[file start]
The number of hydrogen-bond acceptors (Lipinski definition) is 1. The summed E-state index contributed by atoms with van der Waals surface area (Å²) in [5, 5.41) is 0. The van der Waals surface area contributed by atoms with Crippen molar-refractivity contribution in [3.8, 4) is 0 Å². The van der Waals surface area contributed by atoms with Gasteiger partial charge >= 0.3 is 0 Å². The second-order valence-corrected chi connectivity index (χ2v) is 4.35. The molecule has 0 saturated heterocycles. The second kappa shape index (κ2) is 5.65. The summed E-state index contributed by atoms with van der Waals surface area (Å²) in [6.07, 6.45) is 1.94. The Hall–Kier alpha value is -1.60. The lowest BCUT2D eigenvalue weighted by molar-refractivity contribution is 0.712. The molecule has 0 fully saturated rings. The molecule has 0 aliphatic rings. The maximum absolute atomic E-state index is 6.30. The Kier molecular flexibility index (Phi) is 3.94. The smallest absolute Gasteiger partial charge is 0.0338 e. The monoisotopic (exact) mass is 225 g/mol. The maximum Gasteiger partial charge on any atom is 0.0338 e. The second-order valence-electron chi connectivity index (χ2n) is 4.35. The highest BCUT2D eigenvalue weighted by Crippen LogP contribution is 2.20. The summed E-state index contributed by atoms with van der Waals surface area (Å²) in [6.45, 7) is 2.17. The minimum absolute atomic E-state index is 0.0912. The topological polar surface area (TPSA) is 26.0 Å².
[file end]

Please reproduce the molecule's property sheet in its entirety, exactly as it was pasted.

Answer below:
The number of hydrogen-bond acceptors (Lipinski definition) is 1. The summed E-state index contributed by atoms with van der Waals surface area (Å²) in [5, 5.41) is 0. The van der Waals surface area contributed by atoms with Crippen molar-refractivity contribution in [3.8, 4) is 0 Å². The van der Waals surface area contributed by atoms with Gasteiger partial charge >= 0.3 is 0 Å². The second-order valence-corrected chi connectivity index (χ2v) is 4.35. The molecule has 0 saturated heterocycles. The second kappa shape index (κ2) is 5.65. The summed E-state index contributed by atoms with van der Waals surface area (Å²) in [6.07, 6.45) is 1.94. The Hall–Kier alpha value is -1.60. The lowest BCUT2D eigenvalue weighted by molar-refractivity contribution is 0.712. The molecule has 0 fully saturated rings. The molecule has 0 aliphatic rings. The maximum absolute atomic E-state index is 6.30. The Kier molecular flexibility index (Phi) is 3.94. The smallest absolute Gasteiger partial charge is 0.0338 e. The monoisotopic (exact) mass is 225 g/mol. The maximum Gasteiger partial charge on any atom is 0.0338 e. The second-order valence-electron chi connectivity index (χ2n) is 4.35. The highest BCUT2D eigenvalue weighted by Crippen LogP contribution is 2.20. The summed E-state index contributed by atoms with van der Waals surface area (Å²) in [6.45, 7) is 2.17. The minimum absolute atomic E-state index is 0.0912. The topological polar surface area (TPSA) is 26.0 Å².